The problem? AIG's property and casualty, and life and annuity subsidiaries Chartis and SunAmerica, the future of its business, reported $1 billion in operating losses last year. What's worse is that AIG is selling most of its foreign insurance units -- AIA to
in the U.K. and ALICO to
. Those businesses raked in operating income of $3.2 billion in 2009 and produced 39% of AIG's insurance premiums.
According to AIG's Web site, goal No. 1 is the "creation of strong, more independent insurance businesses worthy of investor confidence to stabilize and protect the value of AIG's important franchise businesses." It doesn't appear that AIG reads its own marketing.
AIG is selling the crown jewels and keeping the paste. Even after factoring in the $2.3 billion increase in reserves in the fourth quarter, Chartis had an underwriting loss of $300 million.
Chief Executive Officer Edmund Kelly last year complained several times about what he said were AIG's "extremely aggressive" business practices, such as multi-year policies and "ridiculously low pricing." Other insurers complained but didn't name AIG.
AIG's fourth-quarter earnings release, published a week ago, contradicts the pricing allegations. It says Chartis has made a decision to maintain price discipline in businesses where market rates are unsatisfactory. There is little evidence of this.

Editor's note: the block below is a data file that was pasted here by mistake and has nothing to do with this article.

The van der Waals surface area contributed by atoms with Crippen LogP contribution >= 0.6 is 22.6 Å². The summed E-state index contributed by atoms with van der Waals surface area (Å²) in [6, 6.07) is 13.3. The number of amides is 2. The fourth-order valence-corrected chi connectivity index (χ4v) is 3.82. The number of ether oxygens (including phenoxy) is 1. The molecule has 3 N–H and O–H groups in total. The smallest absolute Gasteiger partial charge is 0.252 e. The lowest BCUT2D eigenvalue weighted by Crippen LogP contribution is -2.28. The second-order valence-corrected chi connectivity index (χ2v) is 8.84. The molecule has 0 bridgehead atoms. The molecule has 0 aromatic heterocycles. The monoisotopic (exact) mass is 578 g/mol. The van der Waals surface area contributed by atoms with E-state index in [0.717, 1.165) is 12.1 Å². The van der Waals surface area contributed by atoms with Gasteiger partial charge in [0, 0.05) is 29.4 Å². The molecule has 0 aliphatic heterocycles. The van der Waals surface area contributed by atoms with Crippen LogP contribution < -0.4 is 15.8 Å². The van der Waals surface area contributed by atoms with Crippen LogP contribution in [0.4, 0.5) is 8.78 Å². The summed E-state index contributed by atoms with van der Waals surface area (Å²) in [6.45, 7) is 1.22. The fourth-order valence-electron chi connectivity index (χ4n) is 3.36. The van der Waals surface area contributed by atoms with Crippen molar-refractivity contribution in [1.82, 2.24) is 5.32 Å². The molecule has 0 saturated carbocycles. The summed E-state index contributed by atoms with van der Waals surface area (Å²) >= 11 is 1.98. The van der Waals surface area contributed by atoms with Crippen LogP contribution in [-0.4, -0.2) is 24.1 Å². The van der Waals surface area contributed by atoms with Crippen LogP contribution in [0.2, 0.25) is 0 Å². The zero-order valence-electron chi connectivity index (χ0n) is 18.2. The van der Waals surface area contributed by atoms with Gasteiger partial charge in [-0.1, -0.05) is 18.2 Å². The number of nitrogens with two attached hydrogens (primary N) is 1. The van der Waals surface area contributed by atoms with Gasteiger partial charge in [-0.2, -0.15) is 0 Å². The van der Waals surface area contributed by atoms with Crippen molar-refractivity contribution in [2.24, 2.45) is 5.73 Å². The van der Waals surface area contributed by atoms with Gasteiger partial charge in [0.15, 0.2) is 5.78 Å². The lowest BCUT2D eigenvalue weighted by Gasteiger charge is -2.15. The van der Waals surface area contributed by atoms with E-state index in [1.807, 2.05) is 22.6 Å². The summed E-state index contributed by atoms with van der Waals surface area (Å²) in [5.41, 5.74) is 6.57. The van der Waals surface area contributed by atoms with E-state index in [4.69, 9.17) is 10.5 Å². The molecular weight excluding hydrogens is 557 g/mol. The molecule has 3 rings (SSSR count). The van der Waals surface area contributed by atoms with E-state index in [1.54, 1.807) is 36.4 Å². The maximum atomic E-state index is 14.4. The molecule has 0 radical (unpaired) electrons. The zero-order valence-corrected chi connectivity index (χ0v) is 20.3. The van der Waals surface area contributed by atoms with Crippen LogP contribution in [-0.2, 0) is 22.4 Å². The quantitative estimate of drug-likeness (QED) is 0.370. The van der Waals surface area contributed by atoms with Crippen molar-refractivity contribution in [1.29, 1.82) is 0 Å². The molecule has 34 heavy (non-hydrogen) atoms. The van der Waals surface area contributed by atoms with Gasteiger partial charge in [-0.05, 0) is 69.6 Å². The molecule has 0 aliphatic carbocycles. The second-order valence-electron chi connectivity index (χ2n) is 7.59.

Sun America, the rebranded life and annuity group, is banking on increased fixed-annuity sales and investment gains. There's still pressure on premium income, down 30% in 2009.
Investors can expect property and casualty insurance profit margins to be soft during the year. Net premiums fell between 3% to 5% in 2009, the third consecutive year, SNL Financial says. In addition, SNL Financial questions the sustainability of relatively light catastrophe losses and reserve increases.
SNL Financial speculates that the insurance market will change, perhaps including a more aggressive approach to underwriting by growth-starved carriers. Alternatively, it suggests there may be additional industry consolidation. Neither of those approaches will be good for AIG, which is unable to expand or compete in a price war.
And, although fixed-income annuity policies are expected to grow, AIG will most likely fall further behind with other annuity products that are proving to be a hard to sell for rivals.
Looking at the losses, it's hard to see how fourth-quarter results fulfilled CEO Robert Benmosche's statement that AIG "made great progress during the year in executing our strategic restructuring plan, by stabilizing and strengthening AIG's insurance businesses."
Sucking out over $25 billion in future income will hardly strengthen Chartis or SunAmerica. It appears that the insurers will remain relatively weak for the foreseeable future.
This will mean taxpayers shouldn't expect bailout money to be repaid anytime soon. AIG's remaining insurance units will bear the brunt of the repayments, holding back development of the business.
-- Reported by Gavin Magor in Jupiter, Fla.
Gavin Magor is the senior analyst responsible for assigning financial-strength ratings to insurance companies. He conducts industry analysis and supports consumer products. Magor has more than 22 years of international experience in operations and credit-risk management, commercial lending and analysis. His experience includes international assignments in Sweden, Mexico, Brazil and the U.S. He holds a master's degree in business administration from The Open University in the U.K.